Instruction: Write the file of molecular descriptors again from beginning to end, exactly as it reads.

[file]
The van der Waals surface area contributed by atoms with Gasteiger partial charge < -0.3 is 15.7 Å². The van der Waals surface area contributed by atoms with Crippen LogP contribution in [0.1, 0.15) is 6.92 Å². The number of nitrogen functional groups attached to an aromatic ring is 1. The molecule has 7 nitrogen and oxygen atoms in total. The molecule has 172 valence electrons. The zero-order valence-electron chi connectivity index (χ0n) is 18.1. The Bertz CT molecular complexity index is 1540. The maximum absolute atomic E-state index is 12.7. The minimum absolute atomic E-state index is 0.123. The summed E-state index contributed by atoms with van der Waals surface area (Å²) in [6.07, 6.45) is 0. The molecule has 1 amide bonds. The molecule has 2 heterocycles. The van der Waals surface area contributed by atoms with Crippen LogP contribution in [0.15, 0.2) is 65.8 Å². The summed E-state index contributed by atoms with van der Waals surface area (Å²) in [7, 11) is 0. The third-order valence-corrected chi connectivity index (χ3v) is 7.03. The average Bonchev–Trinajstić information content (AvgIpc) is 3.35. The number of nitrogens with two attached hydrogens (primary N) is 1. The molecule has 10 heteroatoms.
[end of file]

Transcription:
The van der Waals surface area contributed by atoms with Gasteiger partial charge < -0.3 is 15.7 Å². The van der Waals surface area contributed by atoms with Crippen LogP contribution in [0.1, 0.15) is 6.92 Å². The number of nitrogen functional groups attached to an aromatic ring is 1. The molecule has 7 nitrogen and oxygen atoms in total. The molecule has 172 valence electrons. The zero-order valence-electron chi connectivity index (χ0n) is 18.1. The Bertz CT molecular complexity index is 1540. The maximum absolute atomic E-state index is 12.7. The minimum absolute atomic E-state index is 0.123. The summed E-state index contributed by atoms with van der Waals surface area (Å²) in [6.07, 6.45) is 0. The molecule has 1 amide bonds. The molecule has 2 heterocycles. The van der Waals surface area contributed by atoms with Crippen LogP contribution in [0.15, 0.2) is 65.8 Å². The summed E-state index contributed by atoms with van der Waals surface area (Å²) in [7, 11) is 0. The third-order valence-corrected chi connectivity index (χ3v) is 7.03. The average Bonchev–Trinajstić information content (AvgIpc) is 3.35. The number of nitrogens with two attached hydrogens (primary N) is 1. The molecule has 10 heteroatoms.